When I was in elementary school, the teachers always told us they were preparing us for middle school. In middle school, the teachers always stressed how important it was for us to be ready for high school, and spent large amounts of our curriculum making sure we would survive the land of lockers. When I got to high school, I thought the cycle was over. Honestly, I’m not sure we could have used the term “college readiness” more in four years, and if you did, you would have had to make one hell of an effort.
Our whole lives have been about preparing for the next step. We make sure that we have the necessary tools and survival skills for whatever path we cross next, with each step being a little more prevalent than the previous. We learn our rudimentary principles like sharing and communicating in kindergarten and work our way up to the big stuff like critical thinking and not sleeping in until 3 p.m. regardless of your 8 a.m. class. Some of us didn’t pick up on that as quickly as others.
So, where do we learn about dating? Statistically, we will be in a relationship with someone for most of our life. When do we learn those skills? I would have killed for a class in high school that taught us how to read basic female emotion and body language, which to this day, I still regularly misinterpret.
The thing is, we are never taught how to date or much about relationships. The schools want us to stand three feet apart from the opposite sex at all times and ignore the hormones that make us want to do the exact opposite.
Regardless of what the schools tried to do, we all dated anyway. In every stage of life, dating is different. My girlfriend(s) in kindergarten were great. The majority of our relationship was spent with me hogging her juice and her outrunning me on the playground, so obviously they were all pretty short-lived. Grade-school girlfriends were also pretty dope.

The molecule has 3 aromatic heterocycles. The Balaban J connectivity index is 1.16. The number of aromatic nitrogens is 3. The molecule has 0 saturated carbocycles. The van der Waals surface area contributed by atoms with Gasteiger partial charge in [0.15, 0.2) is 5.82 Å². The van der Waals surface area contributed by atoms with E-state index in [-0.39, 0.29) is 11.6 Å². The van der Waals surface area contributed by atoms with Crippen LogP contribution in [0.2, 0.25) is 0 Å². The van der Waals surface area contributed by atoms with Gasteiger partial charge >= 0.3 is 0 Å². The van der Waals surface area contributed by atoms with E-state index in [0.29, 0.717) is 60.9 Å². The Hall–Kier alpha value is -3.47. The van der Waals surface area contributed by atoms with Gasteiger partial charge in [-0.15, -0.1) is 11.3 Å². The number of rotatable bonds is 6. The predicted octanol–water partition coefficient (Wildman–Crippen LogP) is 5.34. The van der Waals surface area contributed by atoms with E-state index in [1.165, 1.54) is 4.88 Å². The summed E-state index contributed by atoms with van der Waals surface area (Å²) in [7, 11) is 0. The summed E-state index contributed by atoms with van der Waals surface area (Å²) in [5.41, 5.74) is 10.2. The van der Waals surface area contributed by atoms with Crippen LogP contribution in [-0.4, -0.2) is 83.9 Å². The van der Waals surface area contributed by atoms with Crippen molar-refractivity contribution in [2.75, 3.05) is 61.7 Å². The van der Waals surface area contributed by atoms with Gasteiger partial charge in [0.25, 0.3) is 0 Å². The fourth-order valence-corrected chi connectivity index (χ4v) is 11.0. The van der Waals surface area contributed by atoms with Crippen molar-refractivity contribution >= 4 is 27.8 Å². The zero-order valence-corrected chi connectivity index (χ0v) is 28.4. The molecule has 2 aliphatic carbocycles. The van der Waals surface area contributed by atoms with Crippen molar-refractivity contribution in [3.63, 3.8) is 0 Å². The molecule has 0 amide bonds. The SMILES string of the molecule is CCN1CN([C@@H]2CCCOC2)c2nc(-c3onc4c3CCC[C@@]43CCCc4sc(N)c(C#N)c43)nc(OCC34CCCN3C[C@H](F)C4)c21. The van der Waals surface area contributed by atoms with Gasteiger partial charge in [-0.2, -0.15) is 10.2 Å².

Lots of notes being passed and parent-monitored play dates. They usually ended with a note that said she held hands with Riley, and that she was his girlfriend now; to love and to lose.
It kind of upsets me that dating is so frowned upon in college. The media we see about college relationships is all about the “hookup culture.” So when we leave high school, we expect to get to college and start perpetuating the stereotypical college lifestyle.
I don’t need to define exactly what this term means. I’m sure you can use context clues to figure it out.We need to realize college is another preparation step for the real world, and in my opinion the most important one. I think part of this preparation needs to include dating. I’m not telling you to go out and try and find the love of your life, because it’s not necessarily that easy.
I even think failed relationships are an important part about preparing yourself for the future of adulthood.
How can we expect ourselves to hold healthy and mature relationships in the future, when we have never really had a serious relationship? I write frequently about how college is a time to be selfish. At this stage in our lives, we have a lot of time to spend but mostly time to invest. For the rest of our lives, it will be a give and take relationship between work and sanity and we won’t have the same amount of expendable time to invest into a relationship like we do in college.
As much as healthy relationships help us learn to be with someone, failed relationships help us learn how to cope and how to appreciate the healthy relationships when we find them.
Over the course of my life, I have lost a lot great T-shirts to terrible girls but each one of those experiences helped me realize what a healthy relationship is supposed to look and feel like.
Prepare yourselves for the future. Treat college like a sandbox for your future life and realize that part of that life will probably include a relationship. Be selfish with your time, but also invest it in things that will help you grow as a person. Treat your healthy relationships like they are few and far between and your failed ones as lessons learned.
Life is hard, but it’s a lot easier with the right person by your side. Remember that.
Column by Zac Garrison, Senior from Franklin, Ky.